To highlight the rich and complex history of Australian working class experience and business enterprise as revealed in the transcripts of Commonwealth and State arbitration proceedings.
The publication of papers in Labour History coincided with the centenary of the Harvester judgement. This is intended as an ambiguous commemoration, reflecting the ambiguities of a judgement that drew inspiration from the evidence presented in the proceedings while judiciously overlooking key issues and contradictions – the inadequacies of a seven shilling per day minimum wage, the inability of Sunshine Harvester workers to present evidence for fear of employer victimisation, Higgins concern to protect an Australian enterprise and the prerogatives of its managers. Harvester clarified Higgins' intention to use the Court to play a role in Australian nation building and to uphold managerial prerogative while acknowledging a selective range of rights for a predominantly male workforce and their union representatives, an approach that was followed by Higgins' successors in the Commonwealth and state jurisidictions.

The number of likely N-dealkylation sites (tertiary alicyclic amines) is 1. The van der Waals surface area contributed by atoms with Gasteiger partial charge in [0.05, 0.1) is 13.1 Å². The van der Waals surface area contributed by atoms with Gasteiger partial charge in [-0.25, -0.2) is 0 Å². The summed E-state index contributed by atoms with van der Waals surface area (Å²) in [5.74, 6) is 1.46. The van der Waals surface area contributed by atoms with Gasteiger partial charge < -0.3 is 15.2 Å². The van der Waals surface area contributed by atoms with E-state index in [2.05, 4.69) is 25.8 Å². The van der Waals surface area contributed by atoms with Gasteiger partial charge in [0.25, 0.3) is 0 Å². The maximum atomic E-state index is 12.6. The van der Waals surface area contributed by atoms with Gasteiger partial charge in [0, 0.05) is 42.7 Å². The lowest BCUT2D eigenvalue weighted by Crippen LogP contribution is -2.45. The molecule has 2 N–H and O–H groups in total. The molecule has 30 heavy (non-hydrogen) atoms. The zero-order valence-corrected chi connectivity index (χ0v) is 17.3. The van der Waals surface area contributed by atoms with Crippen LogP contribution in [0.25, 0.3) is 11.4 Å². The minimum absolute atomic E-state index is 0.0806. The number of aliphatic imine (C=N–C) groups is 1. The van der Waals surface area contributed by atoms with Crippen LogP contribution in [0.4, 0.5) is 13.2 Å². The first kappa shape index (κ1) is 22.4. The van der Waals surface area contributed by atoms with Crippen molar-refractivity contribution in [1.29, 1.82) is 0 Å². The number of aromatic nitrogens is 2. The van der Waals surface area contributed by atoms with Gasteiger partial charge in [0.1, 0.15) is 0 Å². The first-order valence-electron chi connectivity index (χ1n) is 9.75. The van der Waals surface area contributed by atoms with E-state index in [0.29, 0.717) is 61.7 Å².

The Harvester case also revealed the forensic interrogative approach that was adopted thereafter by the Court, and which produced resonant and compelling accounts of working class experience and business enterprise available in few other sources and rarely in such comparable detail. The project aims to highlight a vital source for labour and business history too often neglected by historians and social scientists. The project also argues that focusing on the transcripts of evidence may significantly alter the interpretative perspective and challenge prevailing assumptions about the nature and influence of Australian arbitration.
A thematic section based on the project was published in Labour History in November 2007. Articles from this edition of Labour History can be accessed via the Labour History website.
WORKING LIFE, ENTERPRISE AND ARBITRATION
Sifting the Evidence: Labour History and the
Reconciliation and Conciliation: The Irreconcilable Dilemma of the 1965
Mobilising at the Workplace: State Regulation and Collective Action
Making Liberal Citizens: Justice Higgins and His Witnesses
‘The skilful unskilled labourer': The Decline of Artisanal Discourses of Skill
A Theatre of Words and Wages: Reading the Script of the Harvester Hearing
‘War conducted under certain rules, but nonetheless war': Arbitration, Capital and Labour in the Western Australian Gold Mining Industry, 1901-14
The Dirtiest of Jobs: Maintaining Sydney's Sewers, 1890-1910
[Research Note] Industrial Arbitration Transcripts and Related Sources
Interrogating Arbitration: Reflections on Work, Nation and History